Client Certificate signed by CA

Hi All,

I'm interfacing with a bank API that requires a client certificate (signed by a third party CA) to be attached for certain requests (EG: initiating an ACH transaction).  My code will be deployed in the form of a DLL to multiple desktops within our office which can then be used by another windows application.  

So a few questions based around this:

Is it possible to configure all the clients to use the same hostname or does that present issues?  (We're natted, but we also have redundant internet connections so I'm worried about the source IP).

if it's just an X509 Certificate, is that the same thing as the coding certificate or is there some other kind of cert used for clients?

Best vendor for the kind of certificate needed?

Thanks in advanced.
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Kyle AbrahamsSenior .Net DeveloperAsked:
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David Johnson, CD, MVPOwnerCommented:
Problem unclear

When they say they require a client certificate they should be explicit on what type of certificate they require.
David Johnson, CD, MVPOwnerCommented:
I am guessing that it is some sort of client authentication certificate which identifies the user, so each user that requires access must have their own certificate
Kyle AbrahamsSenior .Net DeveloperAuthor Commented:
Hi David,

I'm going to take a look into that.  Thinking we might be able to get away with one for the company . . . just use the same certificate per person, and have the application control who has access.

Still very early in the research phase, will let you know what I find but thanks for the lead.

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David Johnson, CD, MVPOwnerCommented:
I rather doubt that only 1 certificate for the company will be acceptable.  You will need 1 certificate for each user that accesses their system.
Your company's cert will probably not have the OID (purpose identifier) of a client certificate. Client certificates are bound to users not IP Addresses therefore you should be able to use the same certificate across different IP's. However, it is common for Banks and similar sensitive backends to limit the acceptable IP pool of the client -- additional security measures outside the realm of certificates -- which BTW wouldn't affect your code as that 's something to be handled by the network config.

Checkout, which provides free certification services.

Here's an idea (use certfs stored in the LDAP server).

        DirectoryEntry de = new DirectoryEntry("LDAP://#####");  //Where ##### is the name of your AD server
        DirectorySearcher dsearch = new DirectorySearcher(de);
        dsearch.Filter = "(cn=#####)"; //Search how you want.  Google "LDAP Filter" for more.
        SearchResultCollection rc = dsearch.FindAll();
        X509Certificate stt = new X509Certificate();

        foreach (SearchResult r in rc)

            if (r.Properties.Contains("userCertificate"))
                Byte[] b = (Byte[])r.Properties["userCertificate"][0];  //This is hard coded to the first element.  Some users may have multiples.  Use ADSI Edit to find out more.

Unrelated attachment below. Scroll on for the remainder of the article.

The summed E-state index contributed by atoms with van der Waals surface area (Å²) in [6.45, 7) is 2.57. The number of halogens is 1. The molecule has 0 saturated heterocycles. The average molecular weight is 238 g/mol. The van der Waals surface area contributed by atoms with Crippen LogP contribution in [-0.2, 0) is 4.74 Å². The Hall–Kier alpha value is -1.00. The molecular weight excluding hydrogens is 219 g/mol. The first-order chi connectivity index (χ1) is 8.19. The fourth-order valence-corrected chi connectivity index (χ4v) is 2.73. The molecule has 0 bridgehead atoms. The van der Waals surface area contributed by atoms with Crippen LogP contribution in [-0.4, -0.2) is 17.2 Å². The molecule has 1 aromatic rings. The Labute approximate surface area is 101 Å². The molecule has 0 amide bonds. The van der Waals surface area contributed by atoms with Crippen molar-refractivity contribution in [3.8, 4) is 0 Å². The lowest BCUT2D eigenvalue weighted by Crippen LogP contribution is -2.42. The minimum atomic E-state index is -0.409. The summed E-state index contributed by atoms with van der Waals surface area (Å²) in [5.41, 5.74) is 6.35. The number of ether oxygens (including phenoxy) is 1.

X509Certificate cert1 = new X509Certificate(b);

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Ideally, you'd have code that uses the config files to adjust how it fetches client certificates. I can think of a ICertificateProvider

interface ICertificateProvider {
     X509Certificate2 LocateClientCertificate();

class LocalStoreCertificatePRovider : ICertificateProvider {
   // Open local Cert store and fetch cert (controlled using config)
class LDAPCertificateProvider :  : ICertificateProvider {
   // Fetch from LDAP (controlled using config)
.... Other possibilities

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As for your question regarding types of certs. X509 is both a format for Certificate storage as well as a standard, alternates like PGP and OpenPGP exist, but considering the server to be a bank they'd more than likely rely on the Centralized Authentication Authorities of X509 rather than the decentralized "Web of trust" nature of PGP. Also SSL/TLS works with X509, so using SSL almost always means X509 certificates. Support for using PGP keys (certificates) with TLS is theoretically possible ( but very rare and unlikely that a Bank would accept it.

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Kyle AbrahamsSenior .Net DeveloperAuthor Commented:
Thanks very much for the information.  I have a call today at 2:00 PM with digicert to get more information from them.  I'm thinking we can literally use the same cert and just keep the (virtual) user the same.  

Unfortunately no AD here as of yet - one of the many to dos on my list.

Will post back with the info that I find - but really appreciate the clarifications.
Kyle AbrahamsSenior .Net DeveloperAuthor Commented:
After talking with support it was confirmed that all we need is a client certificate and if we don't care about who is invoking the API we can get away with one client cert.  Thanks very much for the information.
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